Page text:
Second, we should trust God. If you were traveling through dense woods you would want to go with someone who knew the way. Our senses fail us. We think we are going in the right direction but may actually be going in circles. We need someone who sees more clearly and knows the way. The only way we can navigate the dangers of life is to trust God as our guide. We must trust His Word which serves as our map for living. What He tells us sometimes seems counter intuitive but He knows the way, we don’t.
I have been told that it is a powerful experience to get cataract surgery or laser eye surgery. You walk into the office with life literally out of focus and you walk out seeing with new clarity. Paul says that kind of experience is coming in our spiritual lives. Though our sight is hampered now,
when perfection comes, the imperfect disappears. 11 When I was a child, I talked like a child, I thought like a child, I reasoned like a child. When I became a man, I put childish ways behind me. 12 Now we see but a poor reflection as in a mirror; then we shall see face to face.
Perfection will not come until we reach Heaven. But in Heaven it will be like someone turned on a light in a darkened room. We will see and we will say “Aha” as understanding dawns. God will be more awesome, questions will be answered, the beautiful will be more clearly defined and stunning, people will be more precious, and all sense of competition will be gone.
By far the greatest blessing of that future day will be the fact that we will truly know the Lord. The barrier will be gone. For the first time in our lives we will understand holiness, sin, mercy and most of all, love. We will experience God’s love with its overwhelming warmth. We will know what it is like to be truly secure, fully known, completely understood, and wonderfully loved.
Paul says we are currently like children. Our perspective is limited. Our arguments are petty. We tend to see the world revolving around us. But there is coming a day when we will grow up. We will understand. We will rejoice.
Corinth was known for their production of mirrors. The Corinthian mirror was made of polished metal that, at best, gave only an imperfect reflection. Paul says this life is like looking into that polished metal. We see images but they are distorted and indistinct. When we get to Heaven that distorted image will be replaced by the clarity that comes from seeing something face to face.
Pictures of the beaches of Hawaii or the mountains of Switzerland are beautiful. However, the pictures are only two-dimensional representations of the real thing. The real thing far surpasses anything even the finest photographer can capture. Our understanding of life is like the picture. The life God has for us is far greater.
It is time now to put everything together. The people in Corinth were fighting over who was most significant. Their focus was in the wrong place! It’s not about the ranking of gifts, it is about using those gifts for God’s purpose to enrich and build up the church.
So what should we learn from all of this? First, it is time to put aside the pettiness of division. The people of God are to be different than the rest of the world. Our goals and values should be different. Instead of ranking each other we should encourage each other. There is far more at stake than the petty treasures of this life.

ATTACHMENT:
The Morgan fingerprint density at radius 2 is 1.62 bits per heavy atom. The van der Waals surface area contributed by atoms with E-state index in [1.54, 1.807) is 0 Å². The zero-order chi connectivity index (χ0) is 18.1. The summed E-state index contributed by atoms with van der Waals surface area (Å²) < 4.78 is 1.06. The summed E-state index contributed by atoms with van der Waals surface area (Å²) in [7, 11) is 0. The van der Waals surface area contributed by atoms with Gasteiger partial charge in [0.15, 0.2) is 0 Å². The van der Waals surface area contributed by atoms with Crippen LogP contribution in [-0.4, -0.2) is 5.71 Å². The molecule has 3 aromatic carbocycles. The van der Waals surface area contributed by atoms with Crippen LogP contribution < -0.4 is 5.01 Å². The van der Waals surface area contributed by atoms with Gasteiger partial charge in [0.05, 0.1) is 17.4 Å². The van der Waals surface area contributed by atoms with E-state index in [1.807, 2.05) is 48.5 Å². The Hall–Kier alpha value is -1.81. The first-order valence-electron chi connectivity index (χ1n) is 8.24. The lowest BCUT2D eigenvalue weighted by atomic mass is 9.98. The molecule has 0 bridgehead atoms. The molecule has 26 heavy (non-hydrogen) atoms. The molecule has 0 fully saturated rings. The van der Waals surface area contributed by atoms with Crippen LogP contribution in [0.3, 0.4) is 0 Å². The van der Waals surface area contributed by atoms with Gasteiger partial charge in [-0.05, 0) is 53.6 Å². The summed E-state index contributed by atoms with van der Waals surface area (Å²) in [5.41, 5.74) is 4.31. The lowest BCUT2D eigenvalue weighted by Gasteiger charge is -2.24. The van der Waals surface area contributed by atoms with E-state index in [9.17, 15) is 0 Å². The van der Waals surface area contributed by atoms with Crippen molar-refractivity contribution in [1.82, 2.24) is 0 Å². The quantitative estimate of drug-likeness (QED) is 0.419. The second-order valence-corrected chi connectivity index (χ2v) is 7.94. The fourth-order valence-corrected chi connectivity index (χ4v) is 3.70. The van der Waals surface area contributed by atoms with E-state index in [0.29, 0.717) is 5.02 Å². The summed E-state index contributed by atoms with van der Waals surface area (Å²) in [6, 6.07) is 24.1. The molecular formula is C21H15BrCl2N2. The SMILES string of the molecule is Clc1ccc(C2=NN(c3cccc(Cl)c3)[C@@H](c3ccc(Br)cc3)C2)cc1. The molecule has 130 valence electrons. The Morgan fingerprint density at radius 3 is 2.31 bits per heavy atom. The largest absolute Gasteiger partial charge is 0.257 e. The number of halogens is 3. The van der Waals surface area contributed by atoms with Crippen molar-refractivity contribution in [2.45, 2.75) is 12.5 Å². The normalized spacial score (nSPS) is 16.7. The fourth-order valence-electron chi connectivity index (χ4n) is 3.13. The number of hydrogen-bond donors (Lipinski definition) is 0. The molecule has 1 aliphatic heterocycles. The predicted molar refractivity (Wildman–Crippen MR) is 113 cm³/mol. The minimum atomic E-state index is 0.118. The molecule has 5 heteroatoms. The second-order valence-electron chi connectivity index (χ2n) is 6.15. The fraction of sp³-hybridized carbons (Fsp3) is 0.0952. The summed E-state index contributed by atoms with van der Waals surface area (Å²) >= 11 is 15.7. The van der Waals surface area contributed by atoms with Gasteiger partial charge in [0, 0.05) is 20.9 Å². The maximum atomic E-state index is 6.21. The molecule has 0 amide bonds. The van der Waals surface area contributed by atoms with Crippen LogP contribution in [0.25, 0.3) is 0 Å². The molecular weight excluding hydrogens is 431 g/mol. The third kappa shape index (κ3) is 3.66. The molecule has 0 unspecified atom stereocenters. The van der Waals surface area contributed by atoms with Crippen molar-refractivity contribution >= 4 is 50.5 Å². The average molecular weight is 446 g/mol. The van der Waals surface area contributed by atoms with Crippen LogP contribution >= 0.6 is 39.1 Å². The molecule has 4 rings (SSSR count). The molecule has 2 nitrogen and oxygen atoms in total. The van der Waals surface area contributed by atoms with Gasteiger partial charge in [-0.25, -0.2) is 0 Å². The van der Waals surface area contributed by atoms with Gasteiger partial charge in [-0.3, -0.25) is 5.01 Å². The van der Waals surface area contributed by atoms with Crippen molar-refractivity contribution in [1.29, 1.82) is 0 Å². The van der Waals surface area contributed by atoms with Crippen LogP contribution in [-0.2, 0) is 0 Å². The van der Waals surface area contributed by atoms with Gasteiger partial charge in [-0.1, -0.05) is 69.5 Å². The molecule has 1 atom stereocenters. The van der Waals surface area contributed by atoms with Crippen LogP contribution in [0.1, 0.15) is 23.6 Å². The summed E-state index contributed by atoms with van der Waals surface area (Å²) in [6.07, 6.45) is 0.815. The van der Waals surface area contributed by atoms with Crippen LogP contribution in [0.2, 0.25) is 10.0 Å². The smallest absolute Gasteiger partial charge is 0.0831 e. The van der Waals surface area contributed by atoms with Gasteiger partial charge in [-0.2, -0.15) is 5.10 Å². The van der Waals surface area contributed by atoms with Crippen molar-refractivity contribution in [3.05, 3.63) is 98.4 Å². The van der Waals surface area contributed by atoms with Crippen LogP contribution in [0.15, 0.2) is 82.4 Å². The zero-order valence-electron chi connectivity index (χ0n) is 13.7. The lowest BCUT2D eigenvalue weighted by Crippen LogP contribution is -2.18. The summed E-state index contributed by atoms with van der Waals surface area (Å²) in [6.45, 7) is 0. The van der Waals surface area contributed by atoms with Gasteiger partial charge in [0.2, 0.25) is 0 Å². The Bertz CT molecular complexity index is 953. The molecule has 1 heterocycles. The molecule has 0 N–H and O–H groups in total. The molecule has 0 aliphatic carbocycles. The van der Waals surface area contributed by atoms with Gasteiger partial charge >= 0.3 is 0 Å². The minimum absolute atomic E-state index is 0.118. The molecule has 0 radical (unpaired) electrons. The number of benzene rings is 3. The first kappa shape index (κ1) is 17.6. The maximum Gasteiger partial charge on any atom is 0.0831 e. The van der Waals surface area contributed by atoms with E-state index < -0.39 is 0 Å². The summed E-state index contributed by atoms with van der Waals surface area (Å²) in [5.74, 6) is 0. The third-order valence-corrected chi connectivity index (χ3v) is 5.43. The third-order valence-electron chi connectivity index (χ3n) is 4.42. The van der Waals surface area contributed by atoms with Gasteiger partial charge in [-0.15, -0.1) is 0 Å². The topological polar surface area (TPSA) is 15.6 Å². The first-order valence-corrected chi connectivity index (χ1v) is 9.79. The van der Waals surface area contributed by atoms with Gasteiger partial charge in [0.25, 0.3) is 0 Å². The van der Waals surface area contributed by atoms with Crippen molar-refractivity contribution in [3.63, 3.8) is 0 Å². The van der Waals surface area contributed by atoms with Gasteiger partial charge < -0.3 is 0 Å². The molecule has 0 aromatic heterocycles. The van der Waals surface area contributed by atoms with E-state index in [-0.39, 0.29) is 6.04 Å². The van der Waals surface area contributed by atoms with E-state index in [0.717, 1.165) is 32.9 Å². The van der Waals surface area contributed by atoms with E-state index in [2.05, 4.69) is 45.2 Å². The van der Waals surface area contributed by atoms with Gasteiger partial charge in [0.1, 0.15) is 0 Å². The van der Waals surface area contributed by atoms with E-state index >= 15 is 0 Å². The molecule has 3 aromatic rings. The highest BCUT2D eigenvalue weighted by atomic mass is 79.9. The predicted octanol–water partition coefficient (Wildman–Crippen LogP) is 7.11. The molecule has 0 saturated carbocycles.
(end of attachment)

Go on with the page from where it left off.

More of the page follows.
Second, we should see that we need to be more diligent about love. If you can listen to Paul’s words and not sense a lack in your own life you aren’t paying attention. There are sinful attitudes for which we need to repent. There are tempers that need to be brought under control. There is gossip that needs to cease. There is pettiness that needs to be overcome. There are facts that need to be checked. There is grace that needs to be extended. We must seek God in prayer and ask Him to teach us how to love as He does. We need to stop focusing on ourselves and focus on honoring Him and serving each other.
Third, we should be looking past the elementary and purely concrete things to that which is spiritual, supernatural and eternal. Let me try to show you what I mean,
- Instead of focusing on merely learning information about love we should be striving to practice and demonstrate love.
- Instead of claiming to be spirit-filled we should show we are spirit-filled by the Christlikeness of our character.
- Instead of arguing with another about our viewpoint we should share our viewpoint with the humble understanding that we now see through a glass darkly. We should approach disagreement recognizing that we both seek truth and we need to help each other find that truth.
- We should focus on what the Scriptures say (believing it to be God’s revelation to us) rather than running after the formulas and principles of men.
- We should refuse to despair when life becomes difficult and instead trust that God has a plan that is good, even though that purpose is currently hidden from our sight.
- We should recognize that the victories and applause of this life must never become so important that it leads us to act in an unloving way toward each other. The trinkets are temporary. Love is eternal.
Paul reminds us that Faith, Hope and Love are the three things that will still be here when everything else is said and done. All three are important. I think he calls love the greatest because in the church it is the characteristic that will mostly greatly impact others. We’ve spent five weeks talking about love. Now it is time to start putting our talk into practice.